Incentives and Rationality

November 5, 2018 10 Minute Read

By Adam Aurioles, Guest Author

A term I often hear thrown around is rationality, and more specifically the notion of rational decision making by different actors. As I have noted before, I study economics at the University of Chicago and as such we learn quite a bit about this notion of rationality. While I don’t think it fits every situation to sit down and solve a utility maximization problem and set up a model as we might do at UChicago, there is still something to be gleaned from this process.

Rationality is by far the most misunderstood economic term by the general public, for “the assumption that individual behavior is purposive or rational does not imply that a particular individual’s desires are reasonable per se” but rather “rational choice manifests itself through the consumer’s optimal allocation of his scarce resources.” (Dr. Victor Lima, Price Theory) The second misinterpretation comes with much-wasted ink on Homo Economicus. Economists “[Do] not state that individuals actually strive to maximize their utility. We state that individuals act as if they do so.” These critical distinctions set up a framework that better allows us to see what is going on in the world.

To give the definitions some context let’s look at an example, a man having the typical mid-life crisis might buy a Corvette. His financial situation might barely be able to support such a purchase, but in his current state, he is likely valuing a feeling of youth and risk over stability. While it might be easy to see that this is not the most sensible purchase at this juncture in his life, he is still striving to maximize his own utility by maximizing the feeling of youth and freedom.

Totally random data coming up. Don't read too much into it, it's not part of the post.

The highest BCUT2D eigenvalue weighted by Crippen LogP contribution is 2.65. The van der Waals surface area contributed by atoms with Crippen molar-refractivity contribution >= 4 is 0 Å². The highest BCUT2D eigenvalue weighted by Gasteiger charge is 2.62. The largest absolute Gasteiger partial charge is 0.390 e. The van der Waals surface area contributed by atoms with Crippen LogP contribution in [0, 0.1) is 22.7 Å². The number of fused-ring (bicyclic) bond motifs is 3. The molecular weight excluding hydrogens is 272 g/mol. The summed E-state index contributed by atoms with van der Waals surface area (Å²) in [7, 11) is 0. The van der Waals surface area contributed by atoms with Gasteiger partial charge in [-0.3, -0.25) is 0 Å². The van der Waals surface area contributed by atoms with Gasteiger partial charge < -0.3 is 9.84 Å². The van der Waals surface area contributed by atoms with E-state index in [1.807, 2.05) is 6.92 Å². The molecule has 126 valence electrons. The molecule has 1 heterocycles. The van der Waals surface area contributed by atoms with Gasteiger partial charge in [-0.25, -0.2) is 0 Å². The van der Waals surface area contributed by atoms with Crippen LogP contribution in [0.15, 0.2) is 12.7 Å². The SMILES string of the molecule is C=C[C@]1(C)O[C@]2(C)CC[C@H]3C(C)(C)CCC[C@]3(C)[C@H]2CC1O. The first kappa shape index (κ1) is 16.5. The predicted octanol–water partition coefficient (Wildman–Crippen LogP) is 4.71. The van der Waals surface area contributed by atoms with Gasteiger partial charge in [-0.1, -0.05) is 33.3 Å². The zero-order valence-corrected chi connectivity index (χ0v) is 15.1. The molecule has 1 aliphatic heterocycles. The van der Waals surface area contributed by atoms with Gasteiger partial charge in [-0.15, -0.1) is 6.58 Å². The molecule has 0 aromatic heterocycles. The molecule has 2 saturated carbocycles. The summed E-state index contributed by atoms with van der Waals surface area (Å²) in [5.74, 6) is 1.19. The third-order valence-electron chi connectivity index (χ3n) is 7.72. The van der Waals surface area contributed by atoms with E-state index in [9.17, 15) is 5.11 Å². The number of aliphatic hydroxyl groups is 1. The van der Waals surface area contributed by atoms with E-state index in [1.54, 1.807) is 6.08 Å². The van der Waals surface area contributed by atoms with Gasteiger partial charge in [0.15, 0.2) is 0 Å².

Let us also look at the opposite end of the transaction, the salesman selling the car to the man going through a mid-life crisis. The salesman acts as a knowledge base for the customer such that the man can make the best decision, i.e. a Chevy Spark likely will not achieve what the man wants in a car so their incentives are aligned. However, the salesman is likely on a commission based pay scheme and so rather than sell him a Camaro SS that begins at $37,000 and achieves the same goal for the man, he will try to upsell him to purchase a Corvette that begins at $55,000. In this way, their incentives are both aligned and misaligned, for the salesman does not want his customer to come back dissatisfied which would likely see him lose time and money in the long run if there is some sort of satisfaction guarantee and he also wants to get as large a commission as possible off the sale.

I hope that this is helpful in analyzing how economists (at least those of certain schools of thought) think about incentives and rationality. This framework does not simply extend to the sale of goods and services. Dr. Kevin Murphy in an article on Dr. Gary Becker describes how this same framework I presented to you (along with a few other key parts) can be used to understand the economics of discrimination, marriage, crime etc. I hope you will give this a read as well and begin to think about how the principles of rationality and incentives affect the way people behave.


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